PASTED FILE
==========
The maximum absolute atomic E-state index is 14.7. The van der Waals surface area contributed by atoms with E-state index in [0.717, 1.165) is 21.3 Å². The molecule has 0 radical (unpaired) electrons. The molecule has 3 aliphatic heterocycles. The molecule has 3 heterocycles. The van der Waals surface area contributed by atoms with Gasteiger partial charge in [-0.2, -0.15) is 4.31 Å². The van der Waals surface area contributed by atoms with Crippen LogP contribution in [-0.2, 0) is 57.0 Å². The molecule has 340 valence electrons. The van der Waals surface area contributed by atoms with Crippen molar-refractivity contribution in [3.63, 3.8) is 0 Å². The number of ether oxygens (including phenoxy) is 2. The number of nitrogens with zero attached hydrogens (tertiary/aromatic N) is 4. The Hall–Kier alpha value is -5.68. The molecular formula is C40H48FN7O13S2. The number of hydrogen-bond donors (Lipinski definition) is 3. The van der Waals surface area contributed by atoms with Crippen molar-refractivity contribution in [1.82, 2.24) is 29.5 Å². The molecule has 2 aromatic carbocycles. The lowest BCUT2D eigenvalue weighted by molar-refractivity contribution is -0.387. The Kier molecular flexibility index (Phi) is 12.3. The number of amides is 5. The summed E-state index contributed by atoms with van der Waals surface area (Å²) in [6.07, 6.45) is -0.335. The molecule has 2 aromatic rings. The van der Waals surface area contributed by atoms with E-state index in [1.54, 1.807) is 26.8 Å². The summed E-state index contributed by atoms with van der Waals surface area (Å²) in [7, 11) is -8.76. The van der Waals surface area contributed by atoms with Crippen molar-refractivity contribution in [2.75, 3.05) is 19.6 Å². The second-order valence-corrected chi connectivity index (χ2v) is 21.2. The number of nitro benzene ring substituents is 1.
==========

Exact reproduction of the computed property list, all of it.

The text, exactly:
The maximum absolute atomic E-state index is 14.7. The van der Waals surface area contributed by atoms with E-state index in [0.717, 1.165) is 21.3 Å². The molecule has 0 radical (unpaired) electrons. The molecule has 3 aliphatic heterocycles. The molecule has 3 heterocycles. The van der Waals surface area contributed by atoms with Gasteiger partial charge in [-0.2, -0.15) is 4.31 Å². The van der Waals surface area contributed by atoms with Crippen LogP contribution in [-0.2, 0) is 57.0 Å². The molecule has 340 valence electrons. The van der Waals surface area contributed by atoms with Crippen molar-refractivity contribution in [3.63, 3.8) is 0 Å². The number of ether oxygens (including phenoxy) is 2. The number of nitrogens with zero attached hydrogens (tertiary/aromatic N) is 4. The Hall–Kier alpha value is -5.68. The molecular formula is C40H48FN7O13S2. The number of hydrogen-bond donors (Lipinski definition) is 3. The van der Waals surface area contributed by atoms with Crippen molar-refractivity contribution in [1.82, 2.24) is 29.5 Å². The molecule has 2 aromatic carbocycles. The lowest BCUT2D eigenvalue weighted by molar-refractivity contribution is -0.387. The Kier molecular flexibility index (Phi) is 12.3. The number of amides is 5. The summed E-state index contributed by atoms with van der Waals surface area (Å²) in [6.07, 6.45) is -0.335. The molecule has 2 aromatic rings. The van der Waals surface area contributed by atoms with E-state index in [1.54, 1.807) is 26.8 Å². The summed E-state index contributed by atoms with van der Waals surface area (Å²) in [7, 11) is -8.76. The van der Waals surface area contributed by atoms with Crippen molar-refractivity contribution in [2.75, 3.05) is 19.6 Å². The second-order valence-corrected chi connectivity index (χ2v) is 21.2. The number of nitro benzene ring substituents is 1.